This week’s article is “To Write a Great Essay, Think and Care Deeply” by Jow Fassley, published in The Atlantic. It’s kind of a book review, but don’t worry about getting too caught up on just Lucas Mann’s piece itself – a lot of the lessons about nonfiction writing from the piece can be relevant to our own projects as well.
Here are some questions to consider:
- Can you think of a time that you wrote/read a memoir or piece of personal nonfiction that bored you? What do you think made it boring?
- What tips for nonfiction writing stood out to you?
- Looking at the examples from Mann’s piece, what did you notice that he did well to make his personal, everyday story intriguing? (If you don’t think it’s intriguing, why?)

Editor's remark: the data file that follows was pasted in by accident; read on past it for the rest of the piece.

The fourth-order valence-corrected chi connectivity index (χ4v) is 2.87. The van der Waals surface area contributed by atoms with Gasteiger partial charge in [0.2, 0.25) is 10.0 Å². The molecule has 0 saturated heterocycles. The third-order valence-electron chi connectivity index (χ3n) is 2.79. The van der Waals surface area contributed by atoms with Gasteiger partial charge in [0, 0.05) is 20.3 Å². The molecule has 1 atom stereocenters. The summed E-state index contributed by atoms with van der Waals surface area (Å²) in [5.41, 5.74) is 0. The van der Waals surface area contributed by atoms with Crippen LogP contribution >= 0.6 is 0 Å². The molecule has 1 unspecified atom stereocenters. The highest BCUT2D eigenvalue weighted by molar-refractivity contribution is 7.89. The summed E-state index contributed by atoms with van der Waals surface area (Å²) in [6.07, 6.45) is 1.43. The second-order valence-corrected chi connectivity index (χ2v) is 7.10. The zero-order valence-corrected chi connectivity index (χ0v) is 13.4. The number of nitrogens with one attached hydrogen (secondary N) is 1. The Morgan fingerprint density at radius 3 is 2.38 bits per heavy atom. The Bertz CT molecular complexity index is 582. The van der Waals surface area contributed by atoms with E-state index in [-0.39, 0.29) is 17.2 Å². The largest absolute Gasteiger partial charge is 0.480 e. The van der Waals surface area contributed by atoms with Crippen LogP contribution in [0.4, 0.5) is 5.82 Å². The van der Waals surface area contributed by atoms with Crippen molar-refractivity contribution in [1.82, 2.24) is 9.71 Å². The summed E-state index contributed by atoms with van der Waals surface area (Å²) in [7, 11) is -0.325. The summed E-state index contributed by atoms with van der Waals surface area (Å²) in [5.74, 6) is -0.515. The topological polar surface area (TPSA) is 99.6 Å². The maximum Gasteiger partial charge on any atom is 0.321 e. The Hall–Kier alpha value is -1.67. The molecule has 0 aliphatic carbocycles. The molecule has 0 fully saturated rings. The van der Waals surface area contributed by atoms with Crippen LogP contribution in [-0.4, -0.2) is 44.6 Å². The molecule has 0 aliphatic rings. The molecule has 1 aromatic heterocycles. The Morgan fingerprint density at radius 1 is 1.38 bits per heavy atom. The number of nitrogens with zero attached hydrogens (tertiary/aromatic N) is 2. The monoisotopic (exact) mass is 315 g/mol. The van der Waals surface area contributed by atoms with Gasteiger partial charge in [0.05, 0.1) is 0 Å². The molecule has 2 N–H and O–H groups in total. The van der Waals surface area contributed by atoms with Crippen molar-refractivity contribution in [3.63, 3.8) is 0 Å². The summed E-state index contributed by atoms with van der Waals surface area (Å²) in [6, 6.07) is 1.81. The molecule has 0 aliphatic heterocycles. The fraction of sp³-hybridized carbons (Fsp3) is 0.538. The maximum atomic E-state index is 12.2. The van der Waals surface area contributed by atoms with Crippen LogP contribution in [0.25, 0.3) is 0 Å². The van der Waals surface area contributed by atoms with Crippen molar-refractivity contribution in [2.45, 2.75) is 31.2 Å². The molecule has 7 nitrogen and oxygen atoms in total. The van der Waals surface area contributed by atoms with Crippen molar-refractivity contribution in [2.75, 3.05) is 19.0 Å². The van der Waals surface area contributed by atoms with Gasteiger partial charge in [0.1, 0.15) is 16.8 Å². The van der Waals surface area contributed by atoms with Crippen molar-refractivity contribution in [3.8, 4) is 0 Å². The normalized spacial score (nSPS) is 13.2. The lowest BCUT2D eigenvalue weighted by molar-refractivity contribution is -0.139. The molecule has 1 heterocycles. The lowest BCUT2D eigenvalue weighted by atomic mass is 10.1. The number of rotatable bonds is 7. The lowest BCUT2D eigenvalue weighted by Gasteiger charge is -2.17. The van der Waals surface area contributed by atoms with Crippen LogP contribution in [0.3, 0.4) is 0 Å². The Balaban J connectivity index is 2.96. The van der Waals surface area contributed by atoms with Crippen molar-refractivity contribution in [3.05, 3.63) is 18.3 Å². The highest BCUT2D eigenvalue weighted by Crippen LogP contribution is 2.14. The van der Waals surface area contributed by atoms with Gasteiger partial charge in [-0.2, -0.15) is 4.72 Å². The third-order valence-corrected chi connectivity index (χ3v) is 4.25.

- Mann says that, when he writes personal essays, he extends beyond asking “What makes you think that you have something interesting to say?” into, “What makes you think you could possibly have something interesting to say about the petty circumstances of your own life and interests?” Freewrite something mundane that you did/saw/talked about/whatever in the past few days and use the tips that we talked about to make it interesting for a broad audience.